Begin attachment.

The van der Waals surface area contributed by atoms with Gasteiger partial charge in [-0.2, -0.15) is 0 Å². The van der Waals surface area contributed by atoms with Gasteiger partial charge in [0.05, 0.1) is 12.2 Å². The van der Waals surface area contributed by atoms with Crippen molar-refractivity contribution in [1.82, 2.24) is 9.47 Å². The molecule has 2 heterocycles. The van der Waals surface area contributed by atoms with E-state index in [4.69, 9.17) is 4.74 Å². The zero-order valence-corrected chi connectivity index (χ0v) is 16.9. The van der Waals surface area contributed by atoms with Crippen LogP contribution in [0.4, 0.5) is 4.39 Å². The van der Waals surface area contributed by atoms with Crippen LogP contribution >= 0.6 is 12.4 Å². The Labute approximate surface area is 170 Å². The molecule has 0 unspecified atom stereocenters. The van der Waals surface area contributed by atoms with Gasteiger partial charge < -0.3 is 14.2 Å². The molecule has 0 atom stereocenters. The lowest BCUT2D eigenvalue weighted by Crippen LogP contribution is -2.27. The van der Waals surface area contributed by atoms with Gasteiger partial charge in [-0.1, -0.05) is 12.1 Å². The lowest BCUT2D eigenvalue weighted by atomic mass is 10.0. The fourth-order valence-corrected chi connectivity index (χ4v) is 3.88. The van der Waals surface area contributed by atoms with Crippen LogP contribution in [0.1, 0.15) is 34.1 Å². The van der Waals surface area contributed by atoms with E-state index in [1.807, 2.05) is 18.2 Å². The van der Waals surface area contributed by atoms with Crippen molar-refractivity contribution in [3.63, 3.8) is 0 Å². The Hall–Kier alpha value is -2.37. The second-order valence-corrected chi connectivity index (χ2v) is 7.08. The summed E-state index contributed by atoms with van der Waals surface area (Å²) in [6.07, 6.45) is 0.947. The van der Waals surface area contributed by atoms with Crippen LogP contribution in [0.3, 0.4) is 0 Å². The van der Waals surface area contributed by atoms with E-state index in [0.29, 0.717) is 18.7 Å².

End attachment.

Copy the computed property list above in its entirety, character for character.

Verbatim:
The van der Waals surface area contributed by atoms with Gasteiger partial charge in [-0.2, -0.15) is 0 Å². The van der Waals surface area contributed by atoms with Gasteiger partial charge in [0.05, 0.1) is 12.2 Å². The van der Waals surface area contributed by atoms with Crippen molar-refractivity contribution in [1.82, 2.24) is 9.47 Å². The molecule has 2 heterocycles. The van der Waals surface area contributed by atoms with E-state index in [4.69, 9.17) is 4.74 Å². The zero-order valence-corrected chi connectivity index (χ0v) is 16.9. The van der Waals surface area contributed by atoms with Crippen LogP contribution in [0.4, 0.5) is 4.39 Å². The van der Waals surface area contributed by atoms with Crippen LogP contribution >= 0.6 is 12.4 Å². The Labute approximate surface area is 170 Å². The molecule has 0 unspecified atom stereocenters. The van der Waals surface area contributed by atoms with Gasteiger partial charge < -0.3 is 14.2 Å². The molecule has 0 atom stereocenters. The lowest BCUT2D eigenvalue weighted by Crippen LogP contribution is -2.27. The van der Waals surface area contributed by atoms with Gasteiger partial charge in [-0.1, -0.05) is 12.1 Å². The lowest BCUT2D eigenvalue weighted by atomic mass is 10.0. The fourth-order valence-corrected chi connectivity index (χ4v) is 3.88. The van der Waals surface area contributed by atoms with Crippen LogP contribution in [0.1, 0.15) is 34.1 Å². The van der Waals surface area contributed by atoms with E-state index in [1.807, 2.05) is 18.2 Å². The van der Waals surface area contributed by atoms with Crippen molar-refractivity contribution in [3.63, 3.8) is 0 Å². The Hall–Kier alpha value is -2.37. The second-order valence-corrected chi connectivity index (χ2v) is 7.08. The summed E-state index contributed by atoms with van der Waals surface area (Å²) in [6.07, 6.45) is 0.947. The van der Waals surface area contributed by atoms with Crippen LogP contribution in [0.3, 0.4) is 0 Å². The van der Waals surface area contributed by atoms with E-state index in [0.29, 0.717) is 18.7 Å².